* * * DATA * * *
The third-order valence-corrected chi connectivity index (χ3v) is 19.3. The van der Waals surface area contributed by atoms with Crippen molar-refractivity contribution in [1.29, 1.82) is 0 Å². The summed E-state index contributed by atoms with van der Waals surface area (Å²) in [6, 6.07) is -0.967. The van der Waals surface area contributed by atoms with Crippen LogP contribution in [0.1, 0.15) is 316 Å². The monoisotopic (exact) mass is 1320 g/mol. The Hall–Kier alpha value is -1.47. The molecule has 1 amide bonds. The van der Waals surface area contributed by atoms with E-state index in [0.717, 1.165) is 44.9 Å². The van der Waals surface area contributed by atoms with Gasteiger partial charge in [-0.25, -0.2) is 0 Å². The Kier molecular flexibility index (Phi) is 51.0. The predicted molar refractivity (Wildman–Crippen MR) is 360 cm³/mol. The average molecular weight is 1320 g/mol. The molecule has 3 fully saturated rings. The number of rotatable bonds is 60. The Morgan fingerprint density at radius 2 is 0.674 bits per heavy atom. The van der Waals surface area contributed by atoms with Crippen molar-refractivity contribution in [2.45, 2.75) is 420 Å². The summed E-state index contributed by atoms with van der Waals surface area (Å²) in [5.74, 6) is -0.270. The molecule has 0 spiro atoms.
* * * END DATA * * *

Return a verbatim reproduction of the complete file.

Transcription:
The third-order valence-corrected chi connectivity index (χ3v) is 19.3. The van der Waals surface area contributed by atoms with Crippen molar-refractivity contribution in [1.29, 1.82) is 0 Å². The summed E-state index contributed by atoms with van der Waals surface area (Å²) in [6, 6.07) is -0.967. The van der Waals surface area contributed by atoms with Crippen LogP contribution in [0.1, 0.15) is 316 Å². The monoisotopic (exact) mass is 1320 g/mol. The Hall–Kier alpha value is -1.47. The molecule has 1 amide bonds. The van der Waals surface area contributed by atoms with E-state index in [0.717, 1.165) is 44.9 Å². The van der Waals surface area contributed by atoms with Gasteiger partial charge in [-0.25, -0.2) is 0 Å². The Kier molecular flexibility index (Phi) is 51.0. The predicted molar refractivity (Wildman–Crippen MR) is 360 cm³/mol. The average molecular weight is 1320 g/mol. The molecule has 3 fully saturated rings. The number of rotatable bonds is 60. The Morgan fingerprint density at radius 2 is 0.674 bits per heavy atom. The van der Waals surface area contributed by atoms with Crippen molar-refractivity contribution in [2.45, 2.75) is 420 Å². The summed E-state index contributed by atoms with van der Waals surface area (Å²) in [5.74, 6) is -0.270. The molecule has 0 spiro atoms.